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108 Ways to Learn to Code

Steve Benjamins · Apr 8 2014 · Blog Home

The other day I was coding and a non-coder friend come up behind me. Seeing the code on my screen he exclaimed:

“Wow dude, that looks hard!”

I smiled and jokingly told him it was “very, very complex and important code.”

Truthfully, it really wasn’t though. The code looked more intimidating than it was.

And because it looked intimidating, my friend assumed it was hard. But if I took a few minutes to explain how the pieces of code fit together, my friend would probably have understood that there was a logic and order to the code.

And that’s sort of the trick behind code: it’s looks more intimidating than it is.

To illustrate this: try to remember how intimidating written language looked to you before you could read. Now that you are literate, you know that there is no trick to reading- it’s something everyone can learn. But if you can’t read, written language can look extraordinarily intimidating.

The same is true of coding.

I can code but I’m far from the stereotypical coder: I was in the “dumb kids math” in high school. I am heavily right brained (more intuitive than logical). I was told many times growing up I wasn’t a “math person” (whatever that means).

So, believe me, if I can learn how to code, you can learn to code.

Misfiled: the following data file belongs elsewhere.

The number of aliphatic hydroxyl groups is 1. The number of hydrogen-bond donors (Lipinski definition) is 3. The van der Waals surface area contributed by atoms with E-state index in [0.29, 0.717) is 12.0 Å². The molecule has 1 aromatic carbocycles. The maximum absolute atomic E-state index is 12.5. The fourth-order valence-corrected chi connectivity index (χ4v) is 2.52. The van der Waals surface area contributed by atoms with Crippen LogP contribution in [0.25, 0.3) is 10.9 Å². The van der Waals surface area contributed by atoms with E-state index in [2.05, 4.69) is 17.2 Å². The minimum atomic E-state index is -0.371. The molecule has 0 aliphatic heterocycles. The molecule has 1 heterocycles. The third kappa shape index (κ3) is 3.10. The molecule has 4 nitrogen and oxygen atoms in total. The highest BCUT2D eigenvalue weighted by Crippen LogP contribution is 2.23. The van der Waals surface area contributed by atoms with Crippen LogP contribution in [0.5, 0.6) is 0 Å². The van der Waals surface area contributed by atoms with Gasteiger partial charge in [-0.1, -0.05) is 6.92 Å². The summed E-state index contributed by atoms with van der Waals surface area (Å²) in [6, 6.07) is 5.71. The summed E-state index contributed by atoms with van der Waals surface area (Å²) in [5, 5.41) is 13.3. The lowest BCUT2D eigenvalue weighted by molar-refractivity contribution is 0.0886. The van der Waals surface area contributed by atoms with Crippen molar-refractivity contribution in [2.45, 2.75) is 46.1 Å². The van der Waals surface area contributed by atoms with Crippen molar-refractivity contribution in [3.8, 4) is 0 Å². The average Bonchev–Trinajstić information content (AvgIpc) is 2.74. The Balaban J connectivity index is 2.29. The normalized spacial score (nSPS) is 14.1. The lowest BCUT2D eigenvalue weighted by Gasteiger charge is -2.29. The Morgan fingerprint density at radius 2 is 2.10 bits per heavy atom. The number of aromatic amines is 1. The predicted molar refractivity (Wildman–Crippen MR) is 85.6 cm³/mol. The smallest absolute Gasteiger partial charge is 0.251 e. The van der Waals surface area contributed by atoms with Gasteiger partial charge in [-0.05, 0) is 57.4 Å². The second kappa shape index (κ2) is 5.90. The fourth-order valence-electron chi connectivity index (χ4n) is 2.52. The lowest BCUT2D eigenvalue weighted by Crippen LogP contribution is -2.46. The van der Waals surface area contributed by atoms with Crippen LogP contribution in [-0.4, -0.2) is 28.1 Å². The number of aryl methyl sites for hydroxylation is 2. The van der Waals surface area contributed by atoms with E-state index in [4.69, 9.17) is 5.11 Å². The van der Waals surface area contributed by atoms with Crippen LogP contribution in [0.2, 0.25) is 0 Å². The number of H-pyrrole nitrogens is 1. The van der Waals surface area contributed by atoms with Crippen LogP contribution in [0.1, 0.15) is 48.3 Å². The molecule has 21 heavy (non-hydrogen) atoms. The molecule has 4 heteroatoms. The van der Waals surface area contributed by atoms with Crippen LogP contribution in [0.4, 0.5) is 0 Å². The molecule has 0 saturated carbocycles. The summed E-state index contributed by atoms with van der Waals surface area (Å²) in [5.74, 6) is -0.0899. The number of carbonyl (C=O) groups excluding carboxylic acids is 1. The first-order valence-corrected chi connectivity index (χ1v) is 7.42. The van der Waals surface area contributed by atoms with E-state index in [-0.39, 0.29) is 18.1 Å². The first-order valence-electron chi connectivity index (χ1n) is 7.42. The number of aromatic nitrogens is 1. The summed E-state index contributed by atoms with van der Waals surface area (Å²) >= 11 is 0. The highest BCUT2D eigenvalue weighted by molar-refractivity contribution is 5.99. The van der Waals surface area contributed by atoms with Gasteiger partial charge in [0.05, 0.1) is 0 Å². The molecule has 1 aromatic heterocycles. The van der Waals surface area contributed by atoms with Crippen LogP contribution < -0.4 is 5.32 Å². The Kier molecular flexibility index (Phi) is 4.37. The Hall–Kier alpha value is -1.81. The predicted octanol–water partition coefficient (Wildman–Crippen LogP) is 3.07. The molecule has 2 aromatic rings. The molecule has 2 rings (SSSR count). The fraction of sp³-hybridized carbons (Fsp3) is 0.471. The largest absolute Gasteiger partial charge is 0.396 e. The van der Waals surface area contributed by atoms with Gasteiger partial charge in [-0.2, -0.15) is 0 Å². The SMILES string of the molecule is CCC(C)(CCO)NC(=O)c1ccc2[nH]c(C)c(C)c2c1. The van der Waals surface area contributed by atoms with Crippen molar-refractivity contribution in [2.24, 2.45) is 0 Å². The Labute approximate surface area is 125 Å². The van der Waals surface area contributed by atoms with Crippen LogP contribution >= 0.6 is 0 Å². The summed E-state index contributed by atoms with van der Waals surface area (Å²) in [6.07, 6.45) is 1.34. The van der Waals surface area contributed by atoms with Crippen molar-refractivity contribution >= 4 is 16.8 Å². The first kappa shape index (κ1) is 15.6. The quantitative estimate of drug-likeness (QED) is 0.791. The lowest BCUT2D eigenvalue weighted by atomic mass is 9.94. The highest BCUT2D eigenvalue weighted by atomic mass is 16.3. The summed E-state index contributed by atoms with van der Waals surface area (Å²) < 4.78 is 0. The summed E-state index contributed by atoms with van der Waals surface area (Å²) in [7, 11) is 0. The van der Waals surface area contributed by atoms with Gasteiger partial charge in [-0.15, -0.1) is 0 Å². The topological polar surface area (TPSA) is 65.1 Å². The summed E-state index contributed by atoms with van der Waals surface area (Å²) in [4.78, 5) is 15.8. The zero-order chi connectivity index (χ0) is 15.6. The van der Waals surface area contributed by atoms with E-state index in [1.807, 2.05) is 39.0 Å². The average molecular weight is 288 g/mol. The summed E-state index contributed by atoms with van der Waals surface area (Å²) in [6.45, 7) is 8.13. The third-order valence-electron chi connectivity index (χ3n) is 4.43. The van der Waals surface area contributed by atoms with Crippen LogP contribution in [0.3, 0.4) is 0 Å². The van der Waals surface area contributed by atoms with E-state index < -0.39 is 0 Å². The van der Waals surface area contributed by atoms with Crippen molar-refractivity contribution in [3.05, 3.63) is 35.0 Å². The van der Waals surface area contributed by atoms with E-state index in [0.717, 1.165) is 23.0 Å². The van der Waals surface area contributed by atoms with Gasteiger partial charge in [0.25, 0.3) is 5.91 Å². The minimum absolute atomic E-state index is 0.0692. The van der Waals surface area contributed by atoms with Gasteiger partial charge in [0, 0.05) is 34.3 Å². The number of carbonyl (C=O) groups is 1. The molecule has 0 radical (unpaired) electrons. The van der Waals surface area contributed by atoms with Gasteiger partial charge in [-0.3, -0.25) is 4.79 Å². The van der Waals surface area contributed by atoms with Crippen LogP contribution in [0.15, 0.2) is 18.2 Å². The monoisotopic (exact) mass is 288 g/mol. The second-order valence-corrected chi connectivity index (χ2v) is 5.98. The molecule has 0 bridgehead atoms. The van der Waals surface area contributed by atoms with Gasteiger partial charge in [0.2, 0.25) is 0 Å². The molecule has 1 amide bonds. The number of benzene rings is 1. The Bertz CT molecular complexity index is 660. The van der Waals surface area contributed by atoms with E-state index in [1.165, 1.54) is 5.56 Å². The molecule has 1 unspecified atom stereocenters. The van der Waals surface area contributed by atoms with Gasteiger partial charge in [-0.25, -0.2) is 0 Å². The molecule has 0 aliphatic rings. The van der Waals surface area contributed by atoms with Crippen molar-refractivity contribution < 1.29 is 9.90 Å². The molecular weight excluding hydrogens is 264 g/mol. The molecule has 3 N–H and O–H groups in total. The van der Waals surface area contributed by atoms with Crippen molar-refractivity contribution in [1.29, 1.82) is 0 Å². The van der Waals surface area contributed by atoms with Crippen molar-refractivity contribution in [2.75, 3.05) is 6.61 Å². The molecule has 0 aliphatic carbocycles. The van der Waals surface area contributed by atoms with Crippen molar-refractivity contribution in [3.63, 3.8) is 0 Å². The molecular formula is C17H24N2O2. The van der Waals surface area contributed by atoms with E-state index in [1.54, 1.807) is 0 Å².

Luckily, these days, there is an amazing amount of opportunities for you to learn how to code.

So without further introduction, I present: 108 Ways to Learn to Code:

Bootcamps

Bootcamps are approximately 8 – 12 weeks of intensive, classroom style learning designed to get students well on their way to becoming developers. It’s not uncommon for students to have job offers upon graduation.

Generally, bootcamps range between $5,000 – $15,000. This is not a trivial amount of money for many of us, but in fairness, learning to code will likely create much more than $15,000 of value over a lifetime. Plus, in my opinion bootcamps are the best way to get started quickly in programming.

Bootcamps have been popping up in major cities for the last half decade. Here’s a map (with a list following) of bootcamps in the US and Canada:

New York
App Academy, Dev Bootcamp, The Flatiron School, Fullstack Academy, General Assembly, Metis and New York Code and Design Academy.

San Francisco
App Academy, Apprentice, Coding Dojo, Dev Bootcamp, General Assembly, Hack Reactor, Hackbright Academy and RocketU.

Boston
Apprentice, General Assembly, Launch Academy, Metis and Startup Institute.

Chicago
Dev Bootcamp, Devatory, Mobile Makers Academy, Starter School and Startup Institute.

Portland
Epicodus, PDX Code Guild and Prosper IT Academy.

London
General Assembly, Makers Academy and Startup Institute.

Toronto
Bitmaker Labs and Hacker You.

Seattle
Code Fellows and Coding Dojo.

Vancouver
CodeCore Bootcamp and Lighthouse Labs.

Austin
Maker Square and Delta Program.

Boulder
gSchool and Refactor U.

Berlin
Startup Institute.

Wellington New Zeland
Dev Academy.

Nashville
Nashville Software School.

Holly Springs, North Carolina
Craftsmanship Academy.

Las Vegas
DevPoint Labs.

Salt Lake City
DevPoint Labs.

Provo Utah
Dojo Dev Camp.

Sydney
General Assembly and Polycademy.

Hong Kong
General Assembly.

Washington D.C.
General Assembly.

Atlanta
General Assembly.

Los Angeles
General Assembly.

Madrid
Ironhack.

Cleveland
Software Craftsman Guild.

Omaha
Omaha Code School.

Starter League, Chicago

Starter League bootcamp, Chicago

Online Bootcamps